Professional sales people instinctively know that to be effective they must focus on the needs of their prospects, customers, or clients and not on their product or service. This is often referred to as needs-satisfaction selling. Sales Professionals have been trained to place their client’s interests first by asking questions using a needs analysis and to finalize the sale only when the customer perceives that their needs will be satisfied. Often referred to as a “consultative selling method”, it has been the engine of professional selling since the 1970’s when it was first introduced by Xerox as Professional Selling Skills.
There have been hundreds of books written about selling. A quick Google search on ‘Books About Sales’ brings up about 202 million entries. Their authors include highly respected sales experts like Neil Rackham, Robert Miller, Stephen Herman, Brian Tracy, Jeffrey Gitomer, Art Sobczak, Anthony Iannarino, and Tony Alessandra. If you understand and apply what you learn from any of these authors, you will gain insight into how you can increase your sales success.
I recently read The Outward Mindset©, subtitled “seeing beyond outselves”, produced by The Arbinger Institute. Arbinger helps people and organizations achieve breakthrough results through a profound change in mindset. In my view, they have a vital message that business professionals, parents, clergy-people, educators and social workers must read. It is an extremely practical, simple, and meaningful approach to leadership at any level. It does not focus on sales, sales training, or sales technique. And that’s why every person who engages in any aspect of sales or customer service should read The Outward Mindset.
The Exciting Future of Sales depends on sales professionals who can collaborate and communicate with others by having an outward mindset. They must be able to change the way they see and regard their own connections with and obligations to others. It is simply a matter of learning to see beyond yourself. It elevates the consultative sales approach to a new level of effectiveness. Here is an example of how an outward mindset can apply to a salesperson who wants to help a cleint:
John has a meeting scheduled with his client, Adam, whose company has unexpectedly told him that he cannot renew contracts unless they have been reviewed by senior management. Adam has lost his authority to renew contracts without approval. Clearly, Adam feels his judgement and professionalism are being threatened and has concluded that his job is on the line. Adam tells John about his inability to approve John’s renewal and that he wants a completely new proposal that justifies why he should renew his contract with John.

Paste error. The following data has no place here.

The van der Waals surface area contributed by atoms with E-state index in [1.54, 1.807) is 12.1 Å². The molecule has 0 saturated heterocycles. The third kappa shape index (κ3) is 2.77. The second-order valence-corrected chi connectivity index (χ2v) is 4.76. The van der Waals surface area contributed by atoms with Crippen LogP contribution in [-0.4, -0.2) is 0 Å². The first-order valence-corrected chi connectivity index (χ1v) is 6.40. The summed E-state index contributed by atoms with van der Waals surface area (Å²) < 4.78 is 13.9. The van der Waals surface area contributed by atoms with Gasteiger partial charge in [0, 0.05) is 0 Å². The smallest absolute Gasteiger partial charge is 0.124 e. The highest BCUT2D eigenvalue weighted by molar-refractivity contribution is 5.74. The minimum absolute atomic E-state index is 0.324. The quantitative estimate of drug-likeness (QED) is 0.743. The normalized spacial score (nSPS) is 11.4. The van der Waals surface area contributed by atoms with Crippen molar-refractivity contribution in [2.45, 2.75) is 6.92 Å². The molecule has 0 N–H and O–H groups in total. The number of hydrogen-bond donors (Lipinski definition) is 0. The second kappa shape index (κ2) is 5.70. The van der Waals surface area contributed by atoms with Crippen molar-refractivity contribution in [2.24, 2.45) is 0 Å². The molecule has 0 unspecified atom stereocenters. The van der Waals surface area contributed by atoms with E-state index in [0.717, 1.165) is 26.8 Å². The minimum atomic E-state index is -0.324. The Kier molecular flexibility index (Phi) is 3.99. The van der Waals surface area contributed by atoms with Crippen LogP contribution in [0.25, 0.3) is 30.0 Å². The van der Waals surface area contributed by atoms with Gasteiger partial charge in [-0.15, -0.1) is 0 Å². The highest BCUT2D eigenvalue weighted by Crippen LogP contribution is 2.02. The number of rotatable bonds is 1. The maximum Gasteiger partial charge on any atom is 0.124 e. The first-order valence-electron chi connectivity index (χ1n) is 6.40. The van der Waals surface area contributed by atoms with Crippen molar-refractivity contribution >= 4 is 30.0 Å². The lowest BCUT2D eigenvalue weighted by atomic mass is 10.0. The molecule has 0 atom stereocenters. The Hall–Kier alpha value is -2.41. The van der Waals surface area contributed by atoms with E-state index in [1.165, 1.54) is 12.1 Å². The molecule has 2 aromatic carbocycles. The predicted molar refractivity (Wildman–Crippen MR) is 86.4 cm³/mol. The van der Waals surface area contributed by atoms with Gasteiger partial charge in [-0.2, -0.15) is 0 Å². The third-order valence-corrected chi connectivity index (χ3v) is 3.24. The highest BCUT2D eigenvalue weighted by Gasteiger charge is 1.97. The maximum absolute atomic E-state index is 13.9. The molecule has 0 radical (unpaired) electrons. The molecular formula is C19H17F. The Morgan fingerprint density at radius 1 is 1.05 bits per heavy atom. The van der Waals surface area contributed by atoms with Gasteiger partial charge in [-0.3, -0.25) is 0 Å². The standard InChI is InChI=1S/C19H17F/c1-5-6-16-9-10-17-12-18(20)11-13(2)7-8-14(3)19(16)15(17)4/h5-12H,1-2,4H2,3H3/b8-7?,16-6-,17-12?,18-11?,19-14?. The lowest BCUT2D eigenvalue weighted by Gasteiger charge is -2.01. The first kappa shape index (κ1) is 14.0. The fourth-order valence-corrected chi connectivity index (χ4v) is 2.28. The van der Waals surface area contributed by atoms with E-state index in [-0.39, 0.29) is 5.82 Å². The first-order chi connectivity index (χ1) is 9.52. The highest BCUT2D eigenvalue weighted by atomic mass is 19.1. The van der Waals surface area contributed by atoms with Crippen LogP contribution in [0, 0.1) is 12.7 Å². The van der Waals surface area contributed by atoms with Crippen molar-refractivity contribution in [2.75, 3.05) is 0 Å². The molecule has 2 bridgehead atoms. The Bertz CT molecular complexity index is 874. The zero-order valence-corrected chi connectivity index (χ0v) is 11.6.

Now John feels threatened because he thinks Adam feels that he has been price gouging him or thinks that John takes his business for granted. John wants to react quickly, but what he really needs to do is to think with an open mindset. He needs to ask himself what it must feel like to be Adam. Adam is clearly threatened by this new procedure. How can he help Adam gain the confidence of senior management to convince them that he is professional and competent? How might he help Adam ensure senior management that he is acting in the best interests of the company with every contract he renews.
Having an open mindset like this might be difficult for a sales person who has always won business by dropping the price at the first sign of resistance. Or he or she might have been trained that they need to establish a better ‘relationship’ with their customers and interpret that to mean they should entertain their clients, take them to football games, or to lunch and dinner more often.
With an outward mindset, John decides that he can help Adam learn how to negotiate better with his boss and with upper management because Adam has never had to do that before. And, John knows of a negotiation seminar he can invite Adam to attend with him. He is focused on helping Adam regain his confidence.
Addressing the question, “what must it be like to be Adam,” is far different than having a closed mindset that will cause John to want to make deals, delay the deadline for the decision, or figure out how to manipulate Adam to do what he wants Adam to do.
Sales professionals face an exciting future when they realize that the mark of a professional sales person is not tied to his or her ego and their need to be the best. It is understanding that professional selling is not about selling; it is about helping the buyer succeed.
An Outward Mindset can guide you into an enhanced understanding of professional selling today and in the future. It should be recommended reading for all sales, marketing, and customer service leaders and their teams.
Harrison Greene is the founder of Unique Selling Systems, focused on helping senior sales management prepare their sales people for the exciting future of sales. He is the author of The Exciting Future of Sales blog.